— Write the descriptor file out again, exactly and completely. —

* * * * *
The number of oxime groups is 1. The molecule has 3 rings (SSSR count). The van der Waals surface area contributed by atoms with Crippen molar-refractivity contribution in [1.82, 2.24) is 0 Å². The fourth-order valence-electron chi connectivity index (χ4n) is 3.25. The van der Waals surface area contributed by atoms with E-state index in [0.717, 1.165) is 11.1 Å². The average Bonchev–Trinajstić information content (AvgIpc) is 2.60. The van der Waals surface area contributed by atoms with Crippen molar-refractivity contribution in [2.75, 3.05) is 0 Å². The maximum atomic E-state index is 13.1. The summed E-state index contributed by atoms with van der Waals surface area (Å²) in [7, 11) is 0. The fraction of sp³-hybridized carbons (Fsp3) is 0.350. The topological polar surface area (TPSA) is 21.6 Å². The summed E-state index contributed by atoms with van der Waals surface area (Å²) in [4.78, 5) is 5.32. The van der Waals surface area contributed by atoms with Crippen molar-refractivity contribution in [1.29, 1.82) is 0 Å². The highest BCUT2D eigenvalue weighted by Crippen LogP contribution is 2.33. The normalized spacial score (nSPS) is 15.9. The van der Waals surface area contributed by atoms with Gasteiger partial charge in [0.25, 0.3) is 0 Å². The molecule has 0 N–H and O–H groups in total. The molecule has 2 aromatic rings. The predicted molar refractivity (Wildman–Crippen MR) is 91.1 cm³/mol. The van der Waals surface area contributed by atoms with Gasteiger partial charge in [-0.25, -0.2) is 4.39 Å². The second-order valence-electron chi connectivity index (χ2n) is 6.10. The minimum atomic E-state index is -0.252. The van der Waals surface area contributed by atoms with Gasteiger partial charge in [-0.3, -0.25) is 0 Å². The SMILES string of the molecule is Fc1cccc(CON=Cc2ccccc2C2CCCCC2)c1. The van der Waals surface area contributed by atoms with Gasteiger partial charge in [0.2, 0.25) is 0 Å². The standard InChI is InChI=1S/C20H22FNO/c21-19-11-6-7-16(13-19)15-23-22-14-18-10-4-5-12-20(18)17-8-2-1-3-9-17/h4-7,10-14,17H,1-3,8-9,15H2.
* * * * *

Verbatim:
The number of oxime groups is 1. The molecule has 3 rings (SSSR count). The van der Waals surface area contributed by atoms with Crippen molar-refractivity contribution in [1.82, 2.24) is 0 Å². The fourth-order valence-electron chi connectivity index (χ4n) is 3.25. The van der Waals surface area contributed by atoms with E-state index in [0.717, 1.165) is 11.1 Å². The average Bonchev–Trinajstić information content (AvgIpc) is 2.60. The van der Waals surface area contributed by atoms with Crippen molar-refractivity contribution in [2.75, 3.05) is 0 Å². The maximum atomic E-state index is 13.1. The summed E-state index contributed by atoms with van der Waals surface area (Å²) in [7, 11) is 0. The fraction of sp³-hybridized carbons (Fsp3) is 0.350. The topological polar surface area (TPSA) is 21.6 Å². The summed E-state index contributed by atoms with van der Waals surface area (Å²) in [4.78, 5) is 5.32. The van der Waals surface area contributed by atoms with Crippen molar-refractivity contribution in [1.29, 1.82) is 0 Å². The highest BCUT2D eigenvalue weighted by Crippen LogP contribution is 2.33. The normalized spacial score (nSPS) is 15.9. The van der Waals surface area contributed by atoms with Gasteiger partial charge in [0.25, 0.3) is 0 Å². The molecule has 0 N–H and O–H groups in total. The molecule has 2 aromatic rings. The predicted molar refractivity (Wildman–Crippen MR) is 91.1 cm³/mol. The van der Waals surface area contributed by atoms with Gasteiger partial charge in [-0.25, -0.2) is 4.39 Å². The second-order valence-electron chi connectivity index (χ2n) is 6.10. The minimum atomic E-state index is -0.252. The van der Waals surface area contributed by atoms with Gasteiger partial charge in [-0.3, -0.25) is 0 Å². The SMILES string of the molecule is Fc1cccc(CON=Cc2ccccc2C2CCCCC2)c1. The van der Waals surface area contributed by atoms with Gasteiger partial charge in [0.2, 0.25) is 0 Å². The standard InChI is InChI=1S/C20H22FNO/c21-19-11-6-7-16(13-19)15-23-22-14-18-10-4-5-12-20(18)17-8-2-1-3-9-17/h4-7,10-14,17H,1-3,8-9,15H2.